What is Your Addiction?


Sermon preached by Fr. Nicholas Manikas on Sunday, August 23, 2015

Many people perhaps including us have wondered how nice it would be if we won the lottery, especially the big one. How wonderful it would be to be rich! We all like to read those stories in the newspaper or hear the news on the television about these lucky people winning the lottery tickets and becoming overnight millionaires. Those human interest stories are very appealing because we want to be part of that if we could. The question often asked by correspondents and news reporters is, "What are you going to do with that money?"

In the New Testament, our Lord Jesus often asked that same question in a different way. He asked that of the rich man that we heard about in today's Gospel, but now the tables are turned. Jesus is more concerned about giving the riches away. The advice that Jesus gave to the rich man was to give it to the poor if he really wanted to follow Him. For Christ, success was not a matter of one's portfolio or the money in one's bank account, but rather whether one was a good person, a good woman or a good man. Did you care for others? Jesus was more concerned about whether or not we had helped our brother or our sister; whether we had gone to a prison to visit an inmate. How often it is that we had gone to a hospital to visit someone who was ill? When was the last time that we had extended a helping hand to kids, perhaps orphans, perhaps widows as well? 

Jesus often spoke about the dramatic reversal that was going to happen in Heaven. Those who were rich are going to be walking in rags, and those that were in rags will be sitting with Abraham at the head table. The demands that Jesus our Lord placed on those who wanted to follow Him were rather drastic. Yes, they were serious demands! It takes courage to give up one's addiction to riches or one's addiction to anything: power, glory, alcohol, drugs, gambling, whatever the addiction is, it is hard to give it up! That is why Jesus said today, "it is more difficult for a rich man to enter Heaven than for a camel to go through the eye of a needle." Pretty serious words! The rich man that we heard about in today's Gospel came to Him seeking eternal life. Knowing what his addiction was, Jesus said to him, "if you want to follow me, if you want eternal life, sell all that you have and give to the poor and needy."

Now, that was an invitation to a specific person with a specific problem. Jesus is not laying that heavy command on all of us. He is not talking to you and me and telling us to go home, pack up everything, and give it away! He is talking to a specific person with a specific addition. He was not condemning all possessions. He was trying to help a young man who was obsessed. He had an obsession and needed healing. Jesus knows what it's all, and so he says, "go, sell everything, and give the money to the poor."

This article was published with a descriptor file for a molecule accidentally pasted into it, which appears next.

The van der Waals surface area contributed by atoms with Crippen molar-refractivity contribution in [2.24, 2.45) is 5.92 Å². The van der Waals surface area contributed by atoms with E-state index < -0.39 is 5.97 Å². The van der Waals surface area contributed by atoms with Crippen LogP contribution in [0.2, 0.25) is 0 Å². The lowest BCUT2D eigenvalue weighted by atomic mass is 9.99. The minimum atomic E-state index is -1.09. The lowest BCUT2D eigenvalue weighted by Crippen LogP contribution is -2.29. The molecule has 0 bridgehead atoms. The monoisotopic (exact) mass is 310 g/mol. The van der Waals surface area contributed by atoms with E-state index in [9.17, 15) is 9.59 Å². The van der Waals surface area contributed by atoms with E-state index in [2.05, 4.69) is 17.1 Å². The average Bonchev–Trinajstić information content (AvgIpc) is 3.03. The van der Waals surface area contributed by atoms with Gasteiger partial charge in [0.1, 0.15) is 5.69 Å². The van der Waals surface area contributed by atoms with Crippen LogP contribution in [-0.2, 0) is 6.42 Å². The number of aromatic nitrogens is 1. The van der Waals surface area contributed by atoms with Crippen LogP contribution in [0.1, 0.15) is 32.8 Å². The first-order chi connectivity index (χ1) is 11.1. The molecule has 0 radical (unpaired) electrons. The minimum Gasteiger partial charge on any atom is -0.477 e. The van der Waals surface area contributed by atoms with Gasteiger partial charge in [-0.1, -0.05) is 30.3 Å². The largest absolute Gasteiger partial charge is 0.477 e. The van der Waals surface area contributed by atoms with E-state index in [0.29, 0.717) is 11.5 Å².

Now, my friends, the question for us here at 8 Inman Street in Central Square is this. What is your addiction? What is the one thing that keeps you from coming close to God? What vice or fault is keeping you away? Is it some dark part of your life that you have a tough time thinking about giving to God, confessing, giving it up? Is it some love that is above the love for Christ? Is it our pride? Is it our arrogance? Is it some person perhaps even in our own family that we refuse to forgive? Is that our addiction? Jesus says today "give it up!" Give it to God! Seek God's forgiveness and you will have happiness and fulfillment in this life and the next.

Albert Einstein had this to say: "The true value of a human being is determined primarily by the measure and the sense in which he has attained liberation from his weaknesses." Henry Ward Beecher said, "It is not what we take up, but what we give up that makes us rich."

The rich man in today's Gospel refused Christ's challenge. He heard it, turned around, and then went home. He didn't take the challenge; he was not willing to take the risk. He decided to remain in the familiar surrounding of his own obsession. The tragedy of that story is that he never found the happiness and the fulfillment that he wanted neither in this life nor the next.

In closing, I ask myself and I ask also of you: what is your addiction? What is my addiction? Are we willing to give up that addiction? Are we willing to give it up to find the happiness that we really want, the happiness that we can only find from Jesus our Lord Himself? My brothers and sisters, we would do well to think about some of these things.